How does evolution occur? — That is, what natural processes bring new types of organisms into being? Expressed more technically, one might ask, what are the genetic processes that have produced the various forms that scientists recognize and assign scientific names? This is the question considered in the analysis of evolutionary theory presented on this website. There is, of course, a great mass of literature already available on this topic. But my own, more than 20-year investigation of that literature has convinced me that certain widely accepted claims about the nature of evolutionary processes represent little more than unsubstantiated dogma, as unsupported by replicable experiment as the events described in Genesis.
I readily admit that many of the claims made by my fellow evolutionary biologists are in fact correct and entirely reasonable. But some are inconsistent with fact and, in my opinion, the corresponding aspects of evolutionary theory need adjustment. By collecting all the relevant facts together here, I hope to lead you to the same conclusion. It remains true, as R. S. Crane liked to say, that "there is no authority but evidence." On this website I have gathered evidence of all sorts that seemed to have any direct bearing on the question at hand. Moreover, I have tried to present that evidence in such a way that a non-biologist can understand it, so long as he or she reads the information in the order that it is presented. I have done so because I believe the issues considered here are of vital concern, not only to the few people who call themselves evolutionary biologists, but also to humanity as a whole.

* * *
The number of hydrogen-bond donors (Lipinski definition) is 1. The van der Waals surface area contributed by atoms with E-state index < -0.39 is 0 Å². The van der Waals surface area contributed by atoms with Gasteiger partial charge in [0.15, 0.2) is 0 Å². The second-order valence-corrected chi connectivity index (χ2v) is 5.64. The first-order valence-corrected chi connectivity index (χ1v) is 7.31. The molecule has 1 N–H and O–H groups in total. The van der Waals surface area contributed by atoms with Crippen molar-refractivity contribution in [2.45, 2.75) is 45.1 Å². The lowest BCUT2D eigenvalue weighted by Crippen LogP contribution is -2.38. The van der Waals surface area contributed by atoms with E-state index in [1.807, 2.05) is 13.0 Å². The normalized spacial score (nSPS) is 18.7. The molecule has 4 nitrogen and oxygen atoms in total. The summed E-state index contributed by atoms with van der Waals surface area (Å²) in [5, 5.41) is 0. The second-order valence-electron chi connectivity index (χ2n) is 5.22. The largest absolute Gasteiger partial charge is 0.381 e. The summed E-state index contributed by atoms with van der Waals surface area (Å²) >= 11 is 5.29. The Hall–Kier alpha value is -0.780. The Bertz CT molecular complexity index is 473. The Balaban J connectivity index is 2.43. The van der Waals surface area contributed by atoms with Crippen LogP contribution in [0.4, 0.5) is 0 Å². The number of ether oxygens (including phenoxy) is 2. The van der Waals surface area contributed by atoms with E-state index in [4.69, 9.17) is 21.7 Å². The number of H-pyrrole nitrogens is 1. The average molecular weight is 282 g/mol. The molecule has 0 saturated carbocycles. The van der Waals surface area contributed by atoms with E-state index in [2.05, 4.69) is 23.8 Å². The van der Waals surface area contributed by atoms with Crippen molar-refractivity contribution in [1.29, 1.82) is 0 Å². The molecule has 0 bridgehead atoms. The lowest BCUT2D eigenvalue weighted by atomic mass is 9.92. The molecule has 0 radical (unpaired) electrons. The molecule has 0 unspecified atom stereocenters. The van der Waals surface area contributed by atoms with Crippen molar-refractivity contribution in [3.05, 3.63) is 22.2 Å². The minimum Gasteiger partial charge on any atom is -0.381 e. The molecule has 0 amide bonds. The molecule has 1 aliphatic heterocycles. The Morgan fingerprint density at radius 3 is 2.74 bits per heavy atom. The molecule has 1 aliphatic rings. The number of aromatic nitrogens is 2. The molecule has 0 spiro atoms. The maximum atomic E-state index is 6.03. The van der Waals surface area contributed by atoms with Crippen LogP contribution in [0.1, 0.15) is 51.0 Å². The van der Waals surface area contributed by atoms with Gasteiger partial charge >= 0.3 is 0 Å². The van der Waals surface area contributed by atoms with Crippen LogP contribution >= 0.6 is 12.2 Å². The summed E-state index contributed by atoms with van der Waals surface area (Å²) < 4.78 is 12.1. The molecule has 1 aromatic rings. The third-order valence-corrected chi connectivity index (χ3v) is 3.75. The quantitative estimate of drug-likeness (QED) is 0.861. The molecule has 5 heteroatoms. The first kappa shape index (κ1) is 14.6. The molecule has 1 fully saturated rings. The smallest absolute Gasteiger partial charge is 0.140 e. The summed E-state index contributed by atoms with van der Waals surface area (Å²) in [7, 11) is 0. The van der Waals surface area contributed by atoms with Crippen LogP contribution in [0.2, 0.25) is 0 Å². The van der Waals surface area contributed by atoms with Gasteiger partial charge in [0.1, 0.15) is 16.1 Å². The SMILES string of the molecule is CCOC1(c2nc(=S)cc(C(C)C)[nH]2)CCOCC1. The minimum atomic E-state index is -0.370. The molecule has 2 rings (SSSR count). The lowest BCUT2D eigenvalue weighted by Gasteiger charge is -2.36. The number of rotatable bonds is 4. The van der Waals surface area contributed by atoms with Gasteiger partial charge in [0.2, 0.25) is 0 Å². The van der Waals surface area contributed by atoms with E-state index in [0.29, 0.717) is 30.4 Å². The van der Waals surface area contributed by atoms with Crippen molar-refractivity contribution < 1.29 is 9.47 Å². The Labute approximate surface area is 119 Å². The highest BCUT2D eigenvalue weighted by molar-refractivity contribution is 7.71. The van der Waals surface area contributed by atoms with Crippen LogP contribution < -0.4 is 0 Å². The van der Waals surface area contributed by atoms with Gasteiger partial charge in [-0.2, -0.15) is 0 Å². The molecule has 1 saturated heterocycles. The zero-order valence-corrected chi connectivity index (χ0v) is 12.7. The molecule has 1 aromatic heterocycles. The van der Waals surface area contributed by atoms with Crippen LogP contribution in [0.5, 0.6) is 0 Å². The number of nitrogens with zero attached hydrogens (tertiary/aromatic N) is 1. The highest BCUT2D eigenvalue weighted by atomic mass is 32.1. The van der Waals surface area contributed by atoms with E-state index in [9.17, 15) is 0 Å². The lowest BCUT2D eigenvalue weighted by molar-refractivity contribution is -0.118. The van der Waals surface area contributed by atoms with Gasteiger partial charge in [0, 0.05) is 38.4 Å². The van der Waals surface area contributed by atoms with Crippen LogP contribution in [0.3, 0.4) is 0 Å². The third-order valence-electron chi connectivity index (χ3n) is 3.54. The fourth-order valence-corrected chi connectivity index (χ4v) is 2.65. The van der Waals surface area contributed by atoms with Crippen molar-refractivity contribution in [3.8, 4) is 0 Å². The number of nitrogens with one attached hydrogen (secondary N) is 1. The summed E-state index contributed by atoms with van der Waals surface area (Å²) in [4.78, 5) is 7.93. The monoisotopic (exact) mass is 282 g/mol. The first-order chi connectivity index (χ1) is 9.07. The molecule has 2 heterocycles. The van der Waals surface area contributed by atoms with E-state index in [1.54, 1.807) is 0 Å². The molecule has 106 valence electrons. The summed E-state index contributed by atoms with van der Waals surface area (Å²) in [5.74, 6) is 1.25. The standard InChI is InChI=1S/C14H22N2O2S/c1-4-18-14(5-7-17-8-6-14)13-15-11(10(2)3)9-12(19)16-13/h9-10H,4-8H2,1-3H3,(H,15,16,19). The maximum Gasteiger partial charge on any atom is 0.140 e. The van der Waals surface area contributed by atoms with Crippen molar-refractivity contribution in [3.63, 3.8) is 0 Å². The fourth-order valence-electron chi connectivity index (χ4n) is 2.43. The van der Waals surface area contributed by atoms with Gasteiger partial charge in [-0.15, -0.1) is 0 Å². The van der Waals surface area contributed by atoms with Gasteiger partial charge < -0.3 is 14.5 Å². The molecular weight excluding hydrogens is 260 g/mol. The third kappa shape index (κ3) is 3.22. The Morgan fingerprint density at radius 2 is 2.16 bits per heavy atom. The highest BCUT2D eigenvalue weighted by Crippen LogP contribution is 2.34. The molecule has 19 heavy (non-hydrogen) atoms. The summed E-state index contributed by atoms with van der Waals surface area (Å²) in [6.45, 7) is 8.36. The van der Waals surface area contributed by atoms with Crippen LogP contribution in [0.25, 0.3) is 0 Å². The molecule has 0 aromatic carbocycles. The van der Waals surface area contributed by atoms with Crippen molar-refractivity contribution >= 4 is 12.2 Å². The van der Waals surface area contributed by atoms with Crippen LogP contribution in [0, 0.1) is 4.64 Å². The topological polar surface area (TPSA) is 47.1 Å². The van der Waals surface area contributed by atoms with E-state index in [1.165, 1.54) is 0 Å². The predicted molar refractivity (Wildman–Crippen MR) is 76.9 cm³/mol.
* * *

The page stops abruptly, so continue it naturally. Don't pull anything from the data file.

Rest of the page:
For the last 150 years, we biologists have been defending a fortress built by Charles Darwin. We have spent our energies hurling back the assaults of the creationist infidels and shoring up a slowly crumbling foundation that once seemed based on the hard bedrock of direct observation. But an ocean of data, accumulating since 1859, has been slowly lapping away at the rotting stone beneath Darwin's castle, undermining its moldering walls, making it an ever more dangerous place to reside.